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Aug 15, 2007 3:48 pm

What does this sound like?

Secret prisons. Torture. Lying. And incompetence. But I'm not talking about the Bush administration. This is the incredible story told by Tim Weiner in Legacy of Ashes: The History of the CIA about the agency under both Truman and Eisenhower.

Under these two presidents the CIA sent thousands of foreign agents to their deaths in both Eastern Europe and Asia and then lied to Congress about what had happened, telling senators that the agents dropped into North Korea were not agents at all. Word had leaked out that some of the agents had been captured and tortured and the source of misinformation sent back to the states and that others had turned out to be spies for the other side. Rather than admit to what happened CIA officials either said that the agents were casualties of war or that they'd known all along that the agents were spies and used them to gain information about the espionage work of North Korea and China.

The lesson of the book is that officials running a secret government will make mistakes over and over again because they can without fear of penalty.

A good example is Project Artichoke, which was personally overseen by Allen Dulles, Richard Helms, and Frank Wisner. For years the CIA ran a secret prison in Panama where it tortured foreign agents and subjected them to drug experiments including heroin and LSD. Many died or lost their minds. The experiments continued even though there was no evidence we could control the minds of the prisoners, which was the goal of the operation. The immorality of the operation seems barely to have been considered.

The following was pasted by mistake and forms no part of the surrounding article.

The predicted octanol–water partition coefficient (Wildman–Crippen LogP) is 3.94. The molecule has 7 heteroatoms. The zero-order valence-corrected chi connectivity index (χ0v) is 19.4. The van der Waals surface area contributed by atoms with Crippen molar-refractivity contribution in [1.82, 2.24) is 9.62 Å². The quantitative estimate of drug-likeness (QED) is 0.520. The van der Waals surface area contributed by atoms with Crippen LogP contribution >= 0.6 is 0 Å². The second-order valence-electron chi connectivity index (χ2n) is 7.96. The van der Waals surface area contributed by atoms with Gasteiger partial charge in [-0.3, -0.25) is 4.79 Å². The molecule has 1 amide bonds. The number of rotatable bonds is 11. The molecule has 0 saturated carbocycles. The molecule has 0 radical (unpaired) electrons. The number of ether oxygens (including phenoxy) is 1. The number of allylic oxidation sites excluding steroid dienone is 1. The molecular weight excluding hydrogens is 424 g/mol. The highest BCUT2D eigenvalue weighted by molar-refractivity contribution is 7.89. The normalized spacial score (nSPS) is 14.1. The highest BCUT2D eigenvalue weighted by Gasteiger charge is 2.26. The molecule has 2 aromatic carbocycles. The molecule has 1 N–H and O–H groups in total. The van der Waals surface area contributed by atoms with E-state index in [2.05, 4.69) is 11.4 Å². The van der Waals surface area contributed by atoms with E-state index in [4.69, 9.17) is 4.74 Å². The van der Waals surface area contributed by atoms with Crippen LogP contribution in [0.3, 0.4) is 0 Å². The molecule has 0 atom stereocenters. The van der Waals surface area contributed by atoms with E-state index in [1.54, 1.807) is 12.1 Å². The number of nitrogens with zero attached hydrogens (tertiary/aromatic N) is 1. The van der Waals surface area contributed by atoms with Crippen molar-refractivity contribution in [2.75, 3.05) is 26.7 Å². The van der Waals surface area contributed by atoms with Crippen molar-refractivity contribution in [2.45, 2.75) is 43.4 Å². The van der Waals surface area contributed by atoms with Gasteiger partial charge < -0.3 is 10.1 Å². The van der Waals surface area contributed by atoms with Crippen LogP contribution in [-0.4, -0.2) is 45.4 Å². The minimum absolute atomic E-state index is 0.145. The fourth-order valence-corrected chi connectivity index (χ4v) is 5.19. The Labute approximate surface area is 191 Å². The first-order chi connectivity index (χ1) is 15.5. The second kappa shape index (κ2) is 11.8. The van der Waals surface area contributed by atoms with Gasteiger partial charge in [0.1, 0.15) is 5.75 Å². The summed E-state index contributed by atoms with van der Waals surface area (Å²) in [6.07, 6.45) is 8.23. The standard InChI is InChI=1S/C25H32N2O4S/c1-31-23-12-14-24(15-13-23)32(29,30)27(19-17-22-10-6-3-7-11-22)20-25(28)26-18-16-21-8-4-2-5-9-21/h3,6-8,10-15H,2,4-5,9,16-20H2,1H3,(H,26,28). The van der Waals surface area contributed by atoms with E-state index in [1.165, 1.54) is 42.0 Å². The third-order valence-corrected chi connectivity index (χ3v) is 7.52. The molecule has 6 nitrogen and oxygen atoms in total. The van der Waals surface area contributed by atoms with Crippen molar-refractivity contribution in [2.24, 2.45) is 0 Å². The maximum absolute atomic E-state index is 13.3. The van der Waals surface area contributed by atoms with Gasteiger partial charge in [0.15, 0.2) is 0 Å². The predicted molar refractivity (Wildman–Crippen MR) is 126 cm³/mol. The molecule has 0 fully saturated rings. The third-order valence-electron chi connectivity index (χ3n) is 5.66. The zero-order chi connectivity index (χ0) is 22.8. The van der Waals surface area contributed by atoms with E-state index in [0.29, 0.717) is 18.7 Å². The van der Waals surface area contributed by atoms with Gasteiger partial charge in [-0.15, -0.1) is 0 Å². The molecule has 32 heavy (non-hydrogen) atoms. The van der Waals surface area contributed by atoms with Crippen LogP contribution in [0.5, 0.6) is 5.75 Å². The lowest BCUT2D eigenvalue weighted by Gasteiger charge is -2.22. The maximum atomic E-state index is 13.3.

It was a scary time. After the Soviets got the atomic bomb Ike worried that we might face a choice between democracy or survival. He told a meeting of the National Security Council that we had to consider the possibility that the Cold War might end in the destruction of our way of life.

My sympathy for Eisenhower is enormous. He's my favorite president of the second half of the 20th century. Few other presidents have approached national security problems with the same seriousness of purpose and cogency of thought. When he realized the limits of intelligence from human sources he began the intense search for technology that could be used to ferret out the secrets of the Soviet state, culminating in the development of the U2 spy plane, which helped reassure the US government that the Soviets were not planning a surprise attack.

But the history Tim Weiner so ably relates points out the great difficulty of assuring competence in an organization based on secrecy. Time and again the CIA failed and was never held to account.

In one twelve month period during the Truman administration the agency made three enormous blunders in a row. (1) Three days before the Soviets exploded an atomic bomb the agency confidently predicted the USSR wouldn't be able to do so for years. (2) The agency was taken by surprise when the North Koreans invaded South Korea in 1950. (3) The agency told Truman there was no chance the Chinese would cross the Yalu during the war just a few days before they did. Secrecy protected the agency from public retribution. In subsequent years more blunders followed. To be sure, there were also successes--or operations like the overthrow of Mossadegh in Iran which seemed at the time like successes. But the agency never lived up to its reputation.

The Bush administration celebrates secrecy. One wonders what we'll discover later about the operations that failed that we knew nothing about. I would guess there are more than a few.

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